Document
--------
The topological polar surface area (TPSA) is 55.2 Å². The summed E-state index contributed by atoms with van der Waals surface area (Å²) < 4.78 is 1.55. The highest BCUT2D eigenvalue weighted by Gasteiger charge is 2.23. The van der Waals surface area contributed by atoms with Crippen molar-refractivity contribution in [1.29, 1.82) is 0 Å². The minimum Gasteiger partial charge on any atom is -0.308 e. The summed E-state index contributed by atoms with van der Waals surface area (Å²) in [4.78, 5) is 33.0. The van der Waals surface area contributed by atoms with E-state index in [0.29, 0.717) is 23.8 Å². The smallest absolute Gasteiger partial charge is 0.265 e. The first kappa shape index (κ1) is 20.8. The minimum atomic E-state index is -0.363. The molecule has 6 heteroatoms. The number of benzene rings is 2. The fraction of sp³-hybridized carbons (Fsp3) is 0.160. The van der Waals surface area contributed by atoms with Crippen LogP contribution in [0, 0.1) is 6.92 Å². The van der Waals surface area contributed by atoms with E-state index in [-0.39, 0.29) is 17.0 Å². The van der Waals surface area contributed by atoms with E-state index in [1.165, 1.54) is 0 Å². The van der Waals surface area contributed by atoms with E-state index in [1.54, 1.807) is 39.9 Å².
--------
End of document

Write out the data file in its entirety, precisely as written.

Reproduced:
The topological polar surface area (TPSA) is 55.2 Å². The summed E-state index contributed by atoms with van der Waals surface area (Å²) < 4.78 is 1.55. The highest BCUT2D eigenvalue weighted by Gasteiger charge is 2.23. The van der Waals surface area contributed by atoms with Crippen molar-refractivity contribution in [1.29, 1.82) is 0 Å². The minimum Gasteiger partial charge on any atom is -0.308 e. The summed E-state index contributed by atoms with van der Waals surface area (Å²) in [4.78, 5) is 33.0. The van der Waals surface area contributed by atoms with E-state index in [0.29, 0.717) is 23.8 Å². The smallest absolute Gasteiger partial charge is 0.265 e. The first kappa shape index (κ1) is 20.8. The minimum atomic E-state index is -0.363. The molecule has 6 heteroatoms. The number of benzene rings is 2. The fraction of sp³-hybridized carbons (Fsp3) is 0.160. The van der Waals surface area contributed by atoms with Crippen LogP contribution in [0, 0.1) is 6.92 Å². The van der Waals surface area contributed by atoms with E-state index in [-0.39, 0.29) is 17.0 Å². The van der Waals surface area contributed by atoms with E-state index in [1.165, 1.54) is 0 Å². The van der Waals surface area contributed by atoms with E-state index in [1.54, 1.807) is 39.9 Å².